If Clause 8.5 stood by itself it would be easier for the appellant to establish that Mr McClure's letter constituted a counter-offer, which was accepted by the appellant by conduct.  In its original form the material terms for present purposes were that he would not canvas (sic), solicit or endeavour to entice away any person etc who during the last two years of his employment with the Company had been a customer or in the habit of dealing with the Company.  It may be noted that the terminology has changed from references to Cape plc and Cape Entities to the words "the Company", which can reasonably be understood from the rest of the document as meaning Cape Contracts Ltd.  There is some overlap with the prohibition in Clause 8.4 and the two do not sit well together, but the definition of customers in terms of time is quite different.  In his letter Mr McClure said that he would be "prepared to agree the substance of Clause 8.5 if it was modified to take cognizance of the changes sought to the previous clause as discussed above."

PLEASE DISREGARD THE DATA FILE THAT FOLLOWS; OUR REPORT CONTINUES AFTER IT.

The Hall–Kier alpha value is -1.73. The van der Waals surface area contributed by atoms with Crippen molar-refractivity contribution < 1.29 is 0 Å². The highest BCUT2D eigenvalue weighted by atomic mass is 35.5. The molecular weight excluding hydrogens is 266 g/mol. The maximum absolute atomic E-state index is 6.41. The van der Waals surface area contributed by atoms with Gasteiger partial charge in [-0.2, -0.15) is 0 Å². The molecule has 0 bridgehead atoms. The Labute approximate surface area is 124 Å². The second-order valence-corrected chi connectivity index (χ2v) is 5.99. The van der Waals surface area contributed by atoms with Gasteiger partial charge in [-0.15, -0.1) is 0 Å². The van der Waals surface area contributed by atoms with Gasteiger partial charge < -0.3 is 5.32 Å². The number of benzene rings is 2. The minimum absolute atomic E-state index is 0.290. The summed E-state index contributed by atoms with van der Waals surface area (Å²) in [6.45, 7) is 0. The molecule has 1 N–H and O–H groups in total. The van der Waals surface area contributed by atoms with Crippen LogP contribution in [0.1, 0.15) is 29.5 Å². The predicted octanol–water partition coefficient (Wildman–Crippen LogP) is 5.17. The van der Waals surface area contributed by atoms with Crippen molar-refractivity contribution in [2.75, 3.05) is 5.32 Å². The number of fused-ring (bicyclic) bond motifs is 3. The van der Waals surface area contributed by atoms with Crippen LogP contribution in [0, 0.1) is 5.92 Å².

Taking Clause 8.5 on its own, we would find it possible to regard both the original terms and the modification proposed as sufficiently clear to be enforceable.   It does not, however, stand on its own.  It has to be read with Clause 8.4 and the proposals in Mr McClure's letter relating to both clauses.  If those proposals were only an invitation to treat, as we have held, we do not think it possible to isolate the portion of the letter relating to Clause 8.5 and regard it as constituting a counter-offer.  Mr McClure's contractual intention has in our opinion to be ascertained from the whole letter, and the part which deals with Clause 8.4 shows in our judgment that it had not crystallised into an intention to be bound by his proposals as a counter-offer.